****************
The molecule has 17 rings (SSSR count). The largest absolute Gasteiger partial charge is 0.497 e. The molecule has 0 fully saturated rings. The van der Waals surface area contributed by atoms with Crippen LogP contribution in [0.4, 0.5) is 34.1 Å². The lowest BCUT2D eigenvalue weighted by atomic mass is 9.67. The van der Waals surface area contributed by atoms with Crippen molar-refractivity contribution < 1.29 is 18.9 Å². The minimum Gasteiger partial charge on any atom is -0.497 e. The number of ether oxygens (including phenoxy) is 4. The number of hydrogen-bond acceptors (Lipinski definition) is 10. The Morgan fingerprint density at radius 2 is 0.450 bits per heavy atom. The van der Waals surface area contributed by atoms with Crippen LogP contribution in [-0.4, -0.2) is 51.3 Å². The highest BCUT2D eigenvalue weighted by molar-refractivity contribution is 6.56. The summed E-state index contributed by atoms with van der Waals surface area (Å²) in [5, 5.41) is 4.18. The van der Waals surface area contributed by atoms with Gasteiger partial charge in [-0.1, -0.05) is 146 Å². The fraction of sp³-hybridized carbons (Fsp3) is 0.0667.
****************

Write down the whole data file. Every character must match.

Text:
The molecule has 17 rings (SSSR count). The largest absolute Gasteiger partial charge is 0.497 e. The molecule has 0 fully saturated rings. The van der Waals surface area contributed by atoms with Crippen LogP contribution in [0.4, 0.5) is 34.1 Å². The lowest BCUT2D eigenvalue weighted by atomic mass is 9.67. The van der Waals surface area contributed by atoms with Crippen molar-refractivity contribution < 1.29 is 18.9 Å². The minimum Gasteiger partial charge on any atom is -0.497 e. The number of ether oxygens (including phenoxy) is 4. The number of hydrogen-bond acceptors (Lipinski definition) is 10. The Morgan fingerprint density at radius 2 is 0.450 bits per heavy atom. The van der Waals surface area contributed by atoms with Crippen LogP contribution in [-0.4, -0.2) is 51.3 Å². The highest BCUT2D eigenvalue weighted by molar-refractivity contribution is 6.56. The summed E-state index contributed by atoms with van der Waals surface area (Å²) in [5, 5.41) is 4.18. The van der Waals surface area contributed by atoms with Gasteiger partial charge in [-0.1, -0.05) is 146 Å². The fraction of sp³-hybridized carbons (Fsp3) is 0.0667.